This week, the Bank of England (BoE) made the decision to hold the interest rate at 5 percent for another month. It decreased the rate by a quarter percent last month, but it is thought that they held this month to stave off further inflation. Graeme Leach, chief economist at the Institute of Directors said, "This was a prudent decision. Back-to-back interest rate reductions would have given a signal that inflation was yesterday's problem, when in reality, it is still today's and tomorrow's."
Those most displeased with the news of the rate hold are those involved in the housing market. They were hoping and expecting a rate cut to help boost growth in the market and to preempt further market slowdown. Others, however, know that it's necessary to hold the rate instead of cutting it in order to combat inflation.
Unlike the US Federal Reserve, which has cut rates seven times in the last seven months to 2 percent, the BoE maintains a stronger monetary policy. Many believe that it would have been a sign to analysts of weakening policy had the BoE decided to cut rates two times in a row. Others, however, such as economist Simon Hayes of Barclays say, "We see the decision as tactical rather than reflecting a fundamental reluctance to loosen policy further."
While most analysts predicted that the BoE would not lower rates in May due to the cut in April, they predict that rates will be cut in June. The Monetary Policy Committee (MPC) traditionally refutes allegations that slowdowns in the housing market have anything to do with consumer spending, but there is widespread evidence that both the retail and the service sectors are taking hits as the entire economy is beginning to feel a slowdown. It's this evidence that leads economists and analysts to believe there will be a rate cut in June.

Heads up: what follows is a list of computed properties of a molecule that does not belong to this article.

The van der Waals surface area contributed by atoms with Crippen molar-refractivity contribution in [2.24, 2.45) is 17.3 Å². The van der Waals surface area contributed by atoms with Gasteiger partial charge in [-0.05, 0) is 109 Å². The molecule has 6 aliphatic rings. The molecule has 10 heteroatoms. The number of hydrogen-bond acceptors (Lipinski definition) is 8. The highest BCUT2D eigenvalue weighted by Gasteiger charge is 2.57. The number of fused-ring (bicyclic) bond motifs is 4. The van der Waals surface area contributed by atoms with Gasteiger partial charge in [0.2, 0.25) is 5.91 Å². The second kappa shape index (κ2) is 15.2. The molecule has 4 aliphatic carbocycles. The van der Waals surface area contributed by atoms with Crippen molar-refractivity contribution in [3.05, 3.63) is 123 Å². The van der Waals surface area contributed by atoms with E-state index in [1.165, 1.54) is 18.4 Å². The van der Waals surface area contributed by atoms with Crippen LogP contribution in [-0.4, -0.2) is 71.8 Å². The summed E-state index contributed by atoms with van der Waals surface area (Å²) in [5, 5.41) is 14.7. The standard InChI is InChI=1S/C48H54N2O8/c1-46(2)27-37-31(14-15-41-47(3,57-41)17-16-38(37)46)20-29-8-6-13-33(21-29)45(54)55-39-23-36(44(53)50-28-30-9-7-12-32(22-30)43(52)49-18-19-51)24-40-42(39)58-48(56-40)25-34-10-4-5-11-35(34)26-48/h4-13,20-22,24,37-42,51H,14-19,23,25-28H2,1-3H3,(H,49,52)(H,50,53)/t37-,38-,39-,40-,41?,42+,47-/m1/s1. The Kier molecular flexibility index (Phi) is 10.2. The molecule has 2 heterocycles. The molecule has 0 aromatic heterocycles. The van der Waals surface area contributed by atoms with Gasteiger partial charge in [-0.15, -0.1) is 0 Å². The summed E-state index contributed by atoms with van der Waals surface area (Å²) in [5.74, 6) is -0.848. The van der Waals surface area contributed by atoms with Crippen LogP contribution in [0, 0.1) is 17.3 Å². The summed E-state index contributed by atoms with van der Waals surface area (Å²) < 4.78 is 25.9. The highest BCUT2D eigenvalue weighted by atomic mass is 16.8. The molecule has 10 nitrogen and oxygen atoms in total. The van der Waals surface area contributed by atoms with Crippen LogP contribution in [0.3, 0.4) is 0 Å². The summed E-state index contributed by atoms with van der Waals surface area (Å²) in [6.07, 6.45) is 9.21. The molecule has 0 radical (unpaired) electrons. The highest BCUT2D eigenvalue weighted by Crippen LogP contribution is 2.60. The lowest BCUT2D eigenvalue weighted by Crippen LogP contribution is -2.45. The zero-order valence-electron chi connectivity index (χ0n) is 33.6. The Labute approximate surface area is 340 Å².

The BoE made no statement on why they chose to hold the rate at 5 percent, but it's probable that the MPC feels that the economy hasn't yet slowed down enough to bring inflation down to target. It is expected that the BoE will release a statement about their decision this week when they publish their quarterly inflation report. Experts believe that the economic outlook for growth and inflation will look worse in this report than it did in the last report made in February.